The move by Jack Straw is bound to provoke criticism that the Government risks creating ghettos in unwanted housing in regional towns and cities. The Bill states that if the Home Secretary was "unable to secure sufficient accommodation by voluntary agreement with the local authorities of an area" he may commandeer the identified properties for the purpose of housing asylum seekers."
Yesterday the Home Office minister Michael O'Brien said the refugees would not be placed in "sink estates". He said: "The aim is to put them in clusters in areas where there's an element of support. We think it's on this basis that the asylum seekers don't all filter back to London and the South-east."
The Government hopes to take the financial burden off councils in London and nearChannel ports by paying authorities in other areas to house refugees at a rate of pounds 165 a head to cover accommodation and living costs.
The Bill, which Mr Straw described as the "most comprehensive overhaul" of the immigration system for decades, states that asylum seekers would be paid in vouchers not cash. Those who refuse to remain in their allocated accommodation will automatically lose their right to support.
Mr Straw said: "If you are just trying to take us for a ride and you mess about and place yourself in a position where you can no longer receive support,that's your decision."
Among new measures designed to curb illegal immigration is an end to so-called "quickie marriages" by requiring couples to give 15 days' notice of their intention to wed.
A crackdown on unscrupulous immigration advisers will include an annual charge of pounds 6,300 for any firm wishing to practice in this area. The Government also hopes to save around pounds 500m a year by introducing a new fast-track process based on a single and comprehensive right of appeal. It aims to make an initial decision on a case within two months.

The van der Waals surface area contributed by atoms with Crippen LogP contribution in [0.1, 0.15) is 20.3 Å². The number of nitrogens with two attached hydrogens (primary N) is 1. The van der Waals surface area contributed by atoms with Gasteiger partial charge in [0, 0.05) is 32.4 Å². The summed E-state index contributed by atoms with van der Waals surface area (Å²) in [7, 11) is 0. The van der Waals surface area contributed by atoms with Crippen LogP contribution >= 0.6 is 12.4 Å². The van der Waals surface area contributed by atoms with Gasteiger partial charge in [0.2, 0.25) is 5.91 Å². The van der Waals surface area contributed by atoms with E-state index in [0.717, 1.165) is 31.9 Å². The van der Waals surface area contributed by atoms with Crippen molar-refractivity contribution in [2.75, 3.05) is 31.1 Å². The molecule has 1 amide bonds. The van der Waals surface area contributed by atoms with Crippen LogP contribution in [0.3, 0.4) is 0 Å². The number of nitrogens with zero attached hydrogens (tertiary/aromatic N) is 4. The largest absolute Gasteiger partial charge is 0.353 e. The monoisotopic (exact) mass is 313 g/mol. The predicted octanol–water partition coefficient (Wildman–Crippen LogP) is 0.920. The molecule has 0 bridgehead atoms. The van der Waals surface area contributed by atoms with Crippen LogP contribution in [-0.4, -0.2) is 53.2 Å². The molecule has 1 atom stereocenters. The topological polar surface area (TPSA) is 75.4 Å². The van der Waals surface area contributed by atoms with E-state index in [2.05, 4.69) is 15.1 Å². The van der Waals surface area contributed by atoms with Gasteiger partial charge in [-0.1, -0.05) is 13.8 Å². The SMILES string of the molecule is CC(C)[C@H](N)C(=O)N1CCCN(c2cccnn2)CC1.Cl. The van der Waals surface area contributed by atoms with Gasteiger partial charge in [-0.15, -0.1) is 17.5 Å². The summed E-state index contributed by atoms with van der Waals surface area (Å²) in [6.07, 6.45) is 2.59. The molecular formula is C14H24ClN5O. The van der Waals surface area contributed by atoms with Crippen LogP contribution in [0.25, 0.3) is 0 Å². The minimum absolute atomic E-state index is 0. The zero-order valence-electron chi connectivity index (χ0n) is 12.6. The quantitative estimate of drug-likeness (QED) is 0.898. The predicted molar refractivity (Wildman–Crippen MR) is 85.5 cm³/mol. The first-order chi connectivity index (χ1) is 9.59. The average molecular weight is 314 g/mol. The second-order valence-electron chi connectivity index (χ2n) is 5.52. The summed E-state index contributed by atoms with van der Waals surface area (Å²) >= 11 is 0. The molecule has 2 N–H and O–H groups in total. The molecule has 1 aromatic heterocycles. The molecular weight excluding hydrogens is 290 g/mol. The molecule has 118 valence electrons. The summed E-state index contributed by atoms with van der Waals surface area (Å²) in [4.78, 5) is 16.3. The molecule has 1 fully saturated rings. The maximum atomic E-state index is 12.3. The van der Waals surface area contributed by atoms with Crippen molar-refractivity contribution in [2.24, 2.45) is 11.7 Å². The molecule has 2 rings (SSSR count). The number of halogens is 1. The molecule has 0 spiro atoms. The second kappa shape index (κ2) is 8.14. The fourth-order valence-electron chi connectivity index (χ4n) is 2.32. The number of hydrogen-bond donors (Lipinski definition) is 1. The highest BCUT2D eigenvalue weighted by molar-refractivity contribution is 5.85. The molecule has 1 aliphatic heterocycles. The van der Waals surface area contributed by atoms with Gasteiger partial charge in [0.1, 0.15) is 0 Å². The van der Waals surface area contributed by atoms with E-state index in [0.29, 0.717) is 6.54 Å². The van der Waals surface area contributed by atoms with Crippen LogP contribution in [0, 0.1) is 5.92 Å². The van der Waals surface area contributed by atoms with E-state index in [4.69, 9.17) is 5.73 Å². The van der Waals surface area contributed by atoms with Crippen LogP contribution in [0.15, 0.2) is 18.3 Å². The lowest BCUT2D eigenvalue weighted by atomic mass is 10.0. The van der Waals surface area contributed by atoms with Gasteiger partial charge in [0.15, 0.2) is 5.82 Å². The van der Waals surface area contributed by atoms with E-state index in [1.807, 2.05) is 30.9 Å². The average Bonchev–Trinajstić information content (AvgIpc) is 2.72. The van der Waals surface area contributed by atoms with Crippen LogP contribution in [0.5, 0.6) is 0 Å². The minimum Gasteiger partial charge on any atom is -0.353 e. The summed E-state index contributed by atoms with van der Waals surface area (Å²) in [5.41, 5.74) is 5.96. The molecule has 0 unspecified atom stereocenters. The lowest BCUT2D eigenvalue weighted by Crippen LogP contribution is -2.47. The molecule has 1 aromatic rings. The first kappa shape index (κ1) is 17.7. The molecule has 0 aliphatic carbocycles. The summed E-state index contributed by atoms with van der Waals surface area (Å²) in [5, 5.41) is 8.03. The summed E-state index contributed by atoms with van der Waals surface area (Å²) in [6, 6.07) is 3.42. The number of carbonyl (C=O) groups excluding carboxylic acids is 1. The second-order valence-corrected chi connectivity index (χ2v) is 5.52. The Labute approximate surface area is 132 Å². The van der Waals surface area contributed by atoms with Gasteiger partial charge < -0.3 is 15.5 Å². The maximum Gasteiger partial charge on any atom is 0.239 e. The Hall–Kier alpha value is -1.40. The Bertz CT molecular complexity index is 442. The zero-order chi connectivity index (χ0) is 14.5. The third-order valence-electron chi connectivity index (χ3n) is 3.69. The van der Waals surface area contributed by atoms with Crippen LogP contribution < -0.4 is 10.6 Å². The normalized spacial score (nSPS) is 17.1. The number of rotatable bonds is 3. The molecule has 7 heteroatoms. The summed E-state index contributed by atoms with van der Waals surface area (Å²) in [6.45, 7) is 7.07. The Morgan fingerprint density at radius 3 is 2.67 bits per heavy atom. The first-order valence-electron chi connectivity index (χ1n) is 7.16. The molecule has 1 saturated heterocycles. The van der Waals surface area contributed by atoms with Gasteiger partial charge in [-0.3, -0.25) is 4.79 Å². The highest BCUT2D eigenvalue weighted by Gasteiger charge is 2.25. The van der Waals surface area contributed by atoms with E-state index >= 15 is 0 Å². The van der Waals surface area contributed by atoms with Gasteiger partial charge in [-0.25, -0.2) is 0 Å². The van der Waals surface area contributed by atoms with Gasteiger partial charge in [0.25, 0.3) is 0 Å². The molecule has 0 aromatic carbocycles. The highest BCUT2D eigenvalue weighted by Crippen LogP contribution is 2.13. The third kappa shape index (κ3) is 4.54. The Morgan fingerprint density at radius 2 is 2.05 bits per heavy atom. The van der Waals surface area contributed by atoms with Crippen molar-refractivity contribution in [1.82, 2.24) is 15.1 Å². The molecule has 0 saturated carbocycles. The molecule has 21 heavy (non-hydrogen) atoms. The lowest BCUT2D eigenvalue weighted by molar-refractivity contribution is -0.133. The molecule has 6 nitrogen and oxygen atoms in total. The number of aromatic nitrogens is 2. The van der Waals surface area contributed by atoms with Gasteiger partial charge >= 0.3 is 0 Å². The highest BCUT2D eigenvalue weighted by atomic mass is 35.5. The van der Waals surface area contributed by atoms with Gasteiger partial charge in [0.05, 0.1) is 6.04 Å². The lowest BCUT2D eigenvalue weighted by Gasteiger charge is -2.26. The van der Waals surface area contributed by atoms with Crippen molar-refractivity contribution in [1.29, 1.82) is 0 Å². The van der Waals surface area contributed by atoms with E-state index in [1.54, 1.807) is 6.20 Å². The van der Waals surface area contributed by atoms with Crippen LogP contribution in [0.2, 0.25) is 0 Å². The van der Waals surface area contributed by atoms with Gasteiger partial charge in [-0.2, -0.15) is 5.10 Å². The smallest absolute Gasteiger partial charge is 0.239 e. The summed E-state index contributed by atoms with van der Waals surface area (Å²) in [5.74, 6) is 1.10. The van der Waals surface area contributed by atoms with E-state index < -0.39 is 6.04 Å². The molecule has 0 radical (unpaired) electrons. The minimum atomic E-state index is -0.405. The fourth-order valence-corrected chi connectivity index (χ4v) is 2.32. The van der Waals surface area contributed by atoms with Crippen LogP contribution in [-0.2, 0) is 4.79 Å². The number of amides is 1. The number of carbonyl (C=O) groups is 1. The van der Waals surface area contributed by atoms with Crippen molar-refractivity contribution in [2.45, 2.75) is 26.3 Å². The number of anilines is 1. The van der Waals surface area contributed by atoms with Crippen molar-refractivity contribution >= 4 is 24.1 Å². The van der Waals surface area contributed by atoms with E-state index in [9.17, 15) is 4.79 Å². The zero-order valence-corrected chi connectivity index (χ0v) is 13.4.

A fine of pounds 2,000 per illegal immigrant is to be imposed on the drivers of vehicles who smuggle people into the country.
The Bill includes plans for a new financial bond scheme whereby sponsors would be asked to make a payment as a guarantee of the intentions of a visitor to the United Kingdom. The money would be forfeited if visiting conditions were breached. Family visitors are to be given a right of appeal if their applications to visit British relatives are turned down.
Mr Straw produced figures showing that in 1998 most asylum seekers came to Britain from areas of conflict, notably the Federal Republic of Yugoslavia, Somalia, Sri Lanka and Afghanistan. The exception was Lithuania, from where 1,300 refugees arrived last year, a pattern which Mr Straw described as "a racket".
He said the Government was also disposing of the controversial "White List" system, which imposes special visiting restrictions on selected nationalities, including Bulgarians and Romanians, and has caused diplomatic tension.Reuse content